The Rights of Woman (1792)
Anna Laetitia Barbauld
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Go forth arrayed in panoply divine,
That angel pureness which admits no stain;
Go, bid proud Man his boasted rule resign,
And kiss the golden sceptre of thy reign.
Go, gird thyself with grace, collect thy store
Of bright artillery glancing from afar;
Soft melting tones thy thundering cannon’s roar,
Blushes and fears thy magazine of war.
Thy rights are empire: urge no meaner claim —
Felt, not defined, and if debated, lost;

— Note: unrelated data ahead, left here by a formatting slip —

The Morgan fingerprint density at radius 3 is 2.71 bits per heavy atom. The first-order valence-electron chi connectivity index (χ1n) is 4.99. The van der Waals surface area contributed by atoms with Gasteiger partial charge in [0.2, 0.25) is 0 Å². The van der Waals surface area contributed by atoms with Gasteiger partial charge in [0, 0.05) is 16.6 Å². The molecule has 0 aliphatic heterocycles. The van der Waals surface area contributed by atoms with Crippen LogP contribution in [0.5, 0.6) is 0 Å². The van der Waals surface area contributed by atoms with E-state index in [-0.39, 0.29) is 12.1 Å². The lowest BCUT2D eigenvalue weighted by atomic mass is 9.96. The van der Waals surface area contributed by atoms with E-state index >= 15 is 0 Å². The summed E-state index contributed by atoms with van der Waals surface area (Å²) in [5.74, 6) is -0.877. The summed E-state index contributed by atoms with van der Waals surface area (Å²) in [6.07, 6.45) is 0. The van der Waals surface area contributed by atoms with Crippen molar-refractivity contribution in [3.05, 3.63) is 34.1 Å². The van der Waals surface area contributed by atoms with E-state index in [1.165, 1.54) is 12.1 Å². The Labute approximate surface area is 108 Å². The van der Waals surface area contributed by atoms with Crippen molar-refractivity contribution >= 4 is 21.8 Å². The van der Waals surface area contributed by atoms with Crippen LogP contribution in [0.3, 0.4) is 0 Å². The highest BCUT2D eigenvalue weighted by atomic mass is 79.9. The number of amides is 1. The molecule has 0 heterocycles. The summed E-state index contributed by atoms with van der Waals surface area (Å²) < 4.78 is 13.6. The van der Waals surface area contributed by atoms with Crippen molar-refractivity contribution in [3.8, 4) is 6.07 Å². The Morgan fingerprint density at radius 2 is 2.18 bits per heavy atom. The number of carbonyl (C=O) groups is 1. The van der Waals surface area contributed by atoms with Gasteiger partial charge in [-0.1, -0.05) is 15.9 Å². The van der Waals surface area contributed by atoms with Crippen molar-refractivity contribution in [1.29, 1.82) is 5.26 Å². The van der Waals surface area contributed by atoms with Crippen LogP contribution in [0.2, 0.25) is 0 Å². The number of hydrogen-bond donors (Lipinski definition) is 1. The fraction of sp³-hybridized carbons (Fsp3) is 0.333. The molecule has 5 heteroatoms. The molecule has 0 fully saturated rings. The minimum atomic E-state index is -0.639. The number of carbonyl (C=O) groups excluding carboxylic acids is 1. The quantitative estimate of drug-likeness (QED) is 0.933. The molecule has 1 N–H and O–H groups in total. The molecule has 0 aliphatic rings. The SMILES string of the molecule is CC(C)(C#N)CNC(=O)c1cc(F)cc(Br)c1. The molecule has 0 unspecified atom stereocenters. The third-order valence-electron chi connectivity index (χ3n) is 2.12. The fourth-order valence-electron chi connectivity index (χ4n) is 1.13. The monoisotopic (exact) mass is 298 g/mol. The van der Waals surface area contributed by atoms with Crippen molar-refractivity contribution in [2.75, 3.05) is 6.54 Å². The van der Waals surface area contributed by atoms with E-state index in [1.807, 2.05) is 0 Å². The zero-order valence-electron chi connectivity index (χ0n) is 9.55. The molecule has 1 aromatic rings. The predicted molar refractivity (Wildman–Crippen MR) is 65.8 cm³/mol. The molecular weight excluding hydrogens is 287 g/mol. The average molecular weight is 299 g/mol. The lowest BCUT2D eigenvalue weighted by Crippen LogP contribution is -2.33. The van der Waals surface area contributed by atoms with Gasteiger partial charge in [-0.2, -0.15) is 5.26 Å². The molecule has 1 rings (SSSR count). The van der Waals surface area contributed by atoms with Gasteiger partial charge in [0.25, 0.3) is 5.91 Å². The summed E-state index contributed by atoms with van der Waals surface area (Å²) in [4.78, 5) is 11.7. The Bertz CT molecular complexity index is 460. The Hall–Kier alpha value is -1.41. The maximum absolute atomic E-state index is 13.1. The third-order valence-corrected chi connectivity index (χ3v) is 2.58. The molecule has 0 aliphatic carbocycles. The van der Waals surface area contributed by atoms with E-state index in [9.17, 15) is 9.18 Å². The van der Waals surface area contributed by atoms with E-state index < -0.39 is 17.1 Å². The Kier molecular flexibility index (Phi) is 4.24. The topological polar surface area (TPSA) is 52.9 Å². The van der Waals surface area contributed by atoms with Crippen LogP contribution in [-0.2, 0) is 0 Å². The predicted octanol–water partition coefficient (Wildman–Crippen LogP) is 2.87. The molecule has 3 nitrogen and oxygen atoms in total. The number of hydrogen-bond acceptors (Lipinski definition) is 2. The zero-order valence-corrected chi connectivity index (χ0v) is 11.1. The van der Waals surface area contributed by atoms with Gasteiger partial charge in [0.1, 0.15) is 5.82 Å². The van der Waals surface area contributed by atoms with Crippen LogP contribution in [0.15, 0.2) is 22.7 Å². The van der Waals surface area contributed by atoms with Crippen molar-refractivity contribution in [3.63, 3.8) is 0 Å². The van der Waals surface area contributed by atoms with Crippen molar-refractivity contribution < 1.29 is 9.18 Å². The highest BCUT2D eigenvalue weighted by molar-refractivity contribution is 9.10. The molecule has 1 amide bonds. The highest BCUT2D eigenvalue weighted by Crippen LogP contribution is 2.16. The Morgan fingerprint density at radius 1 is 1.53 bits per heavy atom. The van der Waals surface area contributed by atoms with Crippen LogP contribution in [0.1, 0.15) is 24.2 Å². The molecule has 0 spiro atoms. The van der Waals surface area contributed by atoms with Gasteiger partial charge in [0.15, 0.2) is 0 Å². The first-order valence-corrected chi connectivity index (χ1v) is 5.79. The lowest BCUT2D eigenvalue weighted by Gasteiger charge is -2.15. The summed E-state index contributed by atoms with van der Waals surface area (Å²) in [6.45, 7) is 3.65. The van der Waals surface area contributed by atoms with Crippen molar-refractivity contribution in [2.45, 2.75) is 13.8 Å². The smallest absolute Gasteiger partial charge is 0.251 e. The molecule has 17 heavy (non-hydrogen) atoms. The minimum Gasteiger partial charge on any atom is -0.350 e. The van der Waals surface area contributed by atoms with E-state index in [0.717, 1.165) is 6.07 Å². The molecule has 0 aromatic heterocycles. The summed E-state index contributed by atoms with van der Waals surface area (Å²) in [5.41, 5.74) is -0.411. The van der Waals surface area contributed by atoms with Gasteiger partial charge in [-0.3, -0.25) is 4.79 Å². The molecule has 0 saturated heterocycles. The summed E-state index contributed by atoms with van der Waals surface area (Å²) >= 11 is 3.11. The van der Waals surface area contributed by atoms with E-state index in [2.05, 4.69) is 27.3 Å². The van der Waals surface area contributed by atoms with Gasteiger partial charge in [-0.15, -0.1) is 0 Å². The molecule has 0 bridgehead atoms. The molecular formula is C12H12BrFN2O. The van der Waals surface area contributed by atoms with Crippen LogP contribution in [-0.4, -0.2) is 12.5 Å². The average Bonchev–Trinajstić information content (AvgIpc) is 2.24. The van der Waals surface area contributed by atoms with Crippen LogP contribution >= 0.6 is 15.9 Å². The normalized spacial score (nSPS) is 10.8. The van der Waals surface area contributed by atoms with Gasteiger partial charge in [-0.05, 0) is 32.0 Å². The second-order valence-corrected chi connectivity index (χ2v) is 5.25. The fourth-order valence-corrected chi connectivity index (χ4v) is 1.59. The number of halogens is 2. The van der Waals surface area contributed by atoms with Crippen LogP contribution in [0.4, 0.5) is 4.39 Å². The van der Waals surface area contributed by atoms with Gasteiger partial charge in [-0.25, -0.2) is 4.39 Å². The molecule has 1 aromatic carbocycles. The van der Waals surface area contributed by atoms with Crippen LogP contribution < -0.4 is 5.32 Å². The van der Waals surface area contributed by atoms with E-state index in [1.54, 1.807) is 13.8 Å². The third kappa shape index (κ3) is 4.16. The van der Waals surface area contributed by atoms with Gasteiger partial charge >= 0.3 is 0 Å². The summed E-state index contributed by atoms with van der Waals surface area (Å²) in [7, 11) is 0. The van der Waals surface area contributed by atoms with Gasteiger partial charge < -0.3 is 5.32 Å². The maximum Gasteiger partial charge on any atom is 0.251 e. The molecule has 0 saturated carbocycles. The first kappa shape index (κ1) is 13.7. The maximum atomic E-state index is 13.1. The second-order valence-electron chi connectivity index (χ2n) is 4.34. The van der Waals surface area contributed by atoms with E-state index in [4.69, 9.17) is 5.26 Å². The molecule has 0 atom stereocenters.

Like sacred mysteries which, withheld from fame,
Shunning discussion, are revered the most.
Try all that wit and art suggest to bend
Of thy imperial foe the stubborn knee;
Make treacherous Man thy subject, not thy friend;
Thou mayst command, but never canst be free.
Awe the licentious and restrain the rude;
Soften the sullen, clear the cloudy brow:
Be, more than princes’ gifts thy favours sued –
She hazards all, who will the least allow.
But hope not, courted idol of mankind,
On this proud eminence secure to stay;
Subduing and subdued, thou soon shalt find
Thy coldness soften, and thy pride give way.
Then, then, abandon each ambitious thought;
Conquest or rule thy heart shall feebly move,
In Nature’s school, by her soft maxims taught
That separate rights are lost in mutual love.
Poem © Out of copyright